New data from the American Medical Association reveal that nearly one-third of physicians in the United States have been sued during their medical career.
The new analysis also indicates that there are several factors that contribute to a physician’s likelihood of being sued while practicing medicine, including age, medical specialty and gender.
Of physicians age 55 and older, nearly half (46.8%) have been sued at some point. In comparison, this was the case in just 9.5% of those under the age of 40.
Medical specialty also appears to play a large role in whether a patient will seek legal action against a provider. The report indicates that obstetricians/gynecologists (OB-GYNs), general surgeons, other surgeons and orthopedic surgeons are at the greatest risk of litigation, with 62.4%, 59.3%, 55.5% and 47.2% having already been sued at some point in their medical career. Allergists/immunologists and hematologists/oncologists recorded the lowest risk.
Men are also more likely to face lawsuits; Based on the report, men recorded 75 claims per 100 physicians, while women represented a significantly lower proportion at 42 claims per 100 female physicians. Just under 25% of women included in the analysis reported being sued compared to 36.8% of men.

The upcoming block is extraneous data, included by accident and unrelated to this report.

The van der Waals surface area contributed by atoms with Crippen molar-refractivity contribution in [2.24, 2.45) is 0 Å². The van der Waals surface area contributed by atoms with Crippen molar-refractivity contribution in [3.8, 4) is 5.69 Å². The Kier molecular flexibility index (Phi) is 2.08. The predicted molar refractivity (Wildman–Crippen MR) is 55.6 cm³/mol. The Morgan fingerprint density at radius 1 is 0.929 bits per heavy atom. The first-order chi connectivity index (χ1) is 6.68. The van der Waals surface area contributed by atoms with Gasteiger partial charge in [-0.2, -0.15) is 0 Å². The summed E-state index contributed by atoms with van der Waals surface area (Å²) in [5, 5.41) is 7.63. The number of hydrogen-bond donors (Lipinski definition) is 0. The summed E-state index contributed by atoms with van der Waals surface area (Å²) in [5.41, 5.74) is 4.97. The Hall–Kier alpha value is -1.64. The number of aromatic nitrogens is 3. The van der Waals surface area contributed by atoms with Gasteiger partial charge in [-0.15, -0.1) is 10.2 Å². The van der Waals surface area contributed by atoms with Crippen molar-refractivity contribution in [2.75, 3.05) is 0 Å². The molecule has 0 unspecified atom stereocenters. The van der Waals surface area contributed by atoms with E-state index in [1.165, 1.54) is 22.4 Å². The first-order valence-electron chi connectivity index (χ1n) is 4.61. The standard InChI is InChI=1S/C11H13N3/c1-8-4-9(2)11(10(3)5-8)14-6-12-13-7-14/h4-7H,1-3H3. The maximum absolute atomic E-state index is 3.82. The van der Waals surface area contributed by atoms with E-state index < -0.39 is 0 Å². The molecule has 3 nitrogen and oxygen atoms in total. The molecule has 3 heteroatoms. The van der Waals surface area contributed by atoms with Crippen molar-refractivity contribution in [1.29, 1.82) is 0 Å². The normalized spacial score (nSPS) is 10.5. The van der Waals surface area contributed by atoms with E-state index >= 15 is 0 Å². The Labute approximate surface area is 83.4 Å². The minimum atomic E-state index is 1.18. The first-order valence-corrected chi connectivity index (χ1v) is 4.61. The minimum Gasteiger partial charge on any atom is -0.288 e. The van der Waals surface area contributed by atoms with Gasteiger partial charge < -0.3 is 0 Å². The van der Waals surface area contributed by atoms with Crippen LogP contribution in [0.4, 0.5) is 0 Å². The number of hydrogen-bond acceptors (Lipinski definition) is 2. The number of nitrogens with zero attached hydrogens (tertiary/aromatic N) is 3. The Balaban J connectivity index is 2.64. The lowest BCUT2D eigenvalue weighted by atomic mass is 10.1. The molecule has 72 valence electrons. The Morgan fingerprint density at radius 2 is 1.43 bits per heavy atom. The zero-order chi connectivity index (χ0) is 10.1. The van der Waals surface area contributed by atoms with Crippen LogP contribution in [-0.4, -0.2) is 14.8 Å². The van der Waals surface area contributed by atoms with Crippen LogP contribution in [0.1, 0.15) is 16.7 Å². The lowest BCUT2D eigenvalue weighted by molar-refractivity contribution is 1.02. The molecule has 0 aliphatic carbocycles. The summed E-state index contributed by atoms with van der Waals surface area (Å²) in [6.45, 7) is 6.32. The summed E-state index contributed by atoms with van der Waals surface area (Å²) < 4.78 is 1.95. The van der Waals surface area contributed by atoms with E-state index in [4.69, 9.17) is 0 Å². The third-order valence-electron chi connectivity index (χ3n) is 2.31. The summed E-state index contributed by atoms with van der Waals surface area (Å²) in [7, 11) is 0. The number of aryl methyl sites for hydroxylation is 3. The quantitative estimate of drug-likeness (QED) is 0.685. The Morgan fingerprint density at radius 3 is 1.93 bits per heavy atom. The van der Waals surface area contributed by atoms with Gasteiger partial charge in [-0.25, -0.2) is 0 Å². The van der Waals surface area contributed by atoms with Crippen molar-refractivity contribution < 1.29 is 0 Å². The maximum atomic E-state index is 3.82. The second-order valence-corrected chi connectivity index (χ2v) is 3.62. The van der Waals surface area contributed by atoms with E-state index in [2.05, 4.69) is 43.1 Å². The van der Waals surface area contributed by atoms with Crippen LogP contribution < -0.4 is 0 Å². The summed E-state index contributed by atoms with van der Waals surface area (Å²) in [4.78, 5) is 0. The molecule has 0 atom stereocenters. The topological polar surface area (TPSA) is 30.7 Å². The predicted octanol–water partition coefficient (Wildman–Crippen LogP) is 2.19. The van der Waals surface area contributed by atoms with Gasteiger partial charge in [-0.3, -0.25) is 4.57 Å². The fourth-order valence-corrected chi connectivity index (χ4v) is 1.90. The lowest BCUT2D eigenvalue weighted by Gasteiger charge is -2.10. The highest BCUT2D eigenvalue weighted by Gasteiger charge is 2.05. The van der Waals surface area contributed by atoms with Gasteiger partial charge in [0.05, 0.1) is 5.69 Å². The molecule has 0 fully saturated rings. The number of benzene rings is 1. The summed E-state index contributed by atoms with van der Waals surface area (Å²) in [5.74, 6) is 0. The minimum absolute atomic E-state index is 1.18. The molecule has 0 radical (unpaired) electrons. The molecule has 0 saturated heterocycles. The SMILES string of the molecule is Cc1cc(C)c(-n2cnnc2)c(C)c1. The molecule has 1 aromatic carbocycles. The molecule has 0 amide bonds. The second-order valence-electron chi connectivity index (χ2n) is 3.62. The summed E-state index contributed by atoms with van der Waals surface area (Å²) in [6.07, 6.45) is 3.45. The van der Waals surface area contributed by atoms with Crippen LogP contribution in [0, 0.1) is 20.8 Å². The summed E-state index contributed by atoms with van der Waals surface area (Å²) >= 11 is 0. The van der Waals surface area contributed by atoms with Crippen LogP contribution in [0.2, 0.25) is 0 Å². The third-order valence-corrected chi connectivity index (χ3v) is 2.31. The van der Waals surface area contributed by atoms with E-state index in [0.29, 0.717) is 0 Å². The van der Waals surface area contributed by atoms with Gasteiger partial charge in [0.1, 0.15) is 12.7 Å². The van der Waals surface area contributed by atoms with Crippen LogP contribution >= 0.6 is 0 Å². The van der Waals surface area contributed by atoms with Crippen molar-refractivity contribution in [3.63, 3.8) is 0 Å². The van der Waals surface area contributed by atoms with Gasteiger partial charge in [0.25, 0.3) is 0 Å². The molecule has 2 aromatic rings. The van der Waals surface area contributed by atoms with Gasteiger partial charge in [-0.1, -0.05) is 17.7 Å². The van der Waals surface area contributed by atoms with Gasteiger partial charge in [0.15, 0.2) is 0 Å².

While the report suggests that physicians—especially male surgeons over the age of 55—face serious risk of having a lawsuit filed against them, AMA President Jack Resneck Jr., MD, had some reassurance to offer providers.
“Even the most highly qualified and competent physicians in the U.S. may face a medical liability claim in their careers, however, getting sued is not indicative of medical errors,” Resneck said in a release. "When physicians are sued, two-thirds of civil liability claims are dropped, dismissed or withdrawn without a finding of fault. When claims proceed to trial and are decided by a verdict, the defendants prevail in nearly 9 out 10 cases.”
AMA’s Medical Liability Claim Frequency Among U.S. Physicians report can be viewed here.